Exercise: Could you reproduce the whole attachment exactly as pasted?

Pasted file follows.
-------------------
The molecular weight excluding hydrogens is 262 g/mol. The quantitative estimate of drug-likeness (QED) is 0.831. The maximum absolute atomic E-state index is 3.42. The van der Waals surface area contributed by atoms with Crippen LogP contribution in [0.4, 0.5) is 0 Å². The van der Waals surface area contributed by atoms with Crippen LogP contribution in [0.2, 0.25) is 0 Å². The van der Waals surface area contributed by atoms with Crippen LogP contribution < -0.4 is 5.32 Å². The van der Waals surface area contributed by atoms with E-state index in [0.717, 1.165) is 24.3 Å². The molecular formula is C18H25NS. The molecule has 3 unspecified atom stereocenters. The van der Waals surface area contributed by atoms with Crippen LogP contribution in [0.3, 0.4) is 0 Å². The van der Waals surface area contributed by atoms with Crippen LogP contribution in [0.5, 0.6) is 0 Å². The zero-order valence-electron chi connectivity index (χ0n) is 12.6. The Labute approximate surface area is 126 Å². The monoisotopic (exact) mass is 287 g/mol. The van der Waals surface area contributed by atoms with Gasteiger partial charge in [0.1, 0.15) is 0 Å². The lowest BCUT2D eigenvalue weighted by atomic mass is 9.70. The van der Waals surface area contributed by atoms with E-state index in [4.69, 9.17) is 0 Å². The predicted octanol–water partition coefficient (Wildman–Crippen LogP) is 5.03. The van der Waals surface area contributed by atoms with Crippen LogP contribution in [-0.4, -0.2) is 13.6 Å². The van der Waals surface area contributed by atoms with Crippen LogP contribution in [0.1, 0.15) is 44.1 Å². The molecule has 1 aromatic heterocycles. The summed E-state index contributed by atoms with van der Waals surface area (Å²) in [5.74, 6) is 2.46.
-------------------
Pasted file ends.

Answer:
The molecular weight excluding hydrogens is 262 g/mol. The quantitative estimate of drug-likeness (QED) is 0.831. The maximum absolute atomic E-state index is 3.42. The van der Waals surface area contributed by atoms with Crippen LogP contribution in [0.4, 0.5) is 0 Å². The van der Waals surface area contributed by atoms with Crippen LogP contribution in [0.2, 0.25) is 0 Å². The van der Waals surface area contributed by atoms with Crippen LogP contribution < -0.4 is 5.32 Å². The van der Waals surface area contributed by atoms with E-state index in [0.717, 1.165) is 24.3 Å². The molecular formula is C18H25NS. The molecule has 3 unspecified atom stereocenters. The van der Waals surface area contributed by atoms with Crippen LogP contribution in [0.3, 0.4) is 0 Å². The van der Waals surface area contributed by atoms with Crippen LogP contribution in [0.5, 0.6) is 0 Å². The zero-order valence-electron chi connectivity index (χ0n) is 12.6. The Labute approximate surface area is 126 Å². The monoisotopic (exact) mass is 287 g/mol. The van der Waals surface area contributed by atoms with Gasteiger partial charge in [0.1, 0.15) is 0 Å². The lowest BCUT2D eigenvalue weighted by atomic mass is 9.70. The van der Waals surface area contributed by atoms with E-state index in [4.69, 9.17) is 0 Å². The predicted octanol–water partition coefficient (Wildman–Crippen LogP) is 5.03. The van der Waals surface area contributed by atoms with Crippen LogP contribution in [-0.4, -0.2) is 13.6 Å². The van der Waals surface area contributed by atoms with Crippen LogP contribution in [0.1, 0.15) is 44.1 Å². The molecule has 1 aromatic heterocycles. The summed E-state index contributed by atoms with van der Waals surface area (Å²) in [5.74, 6) is 2.46.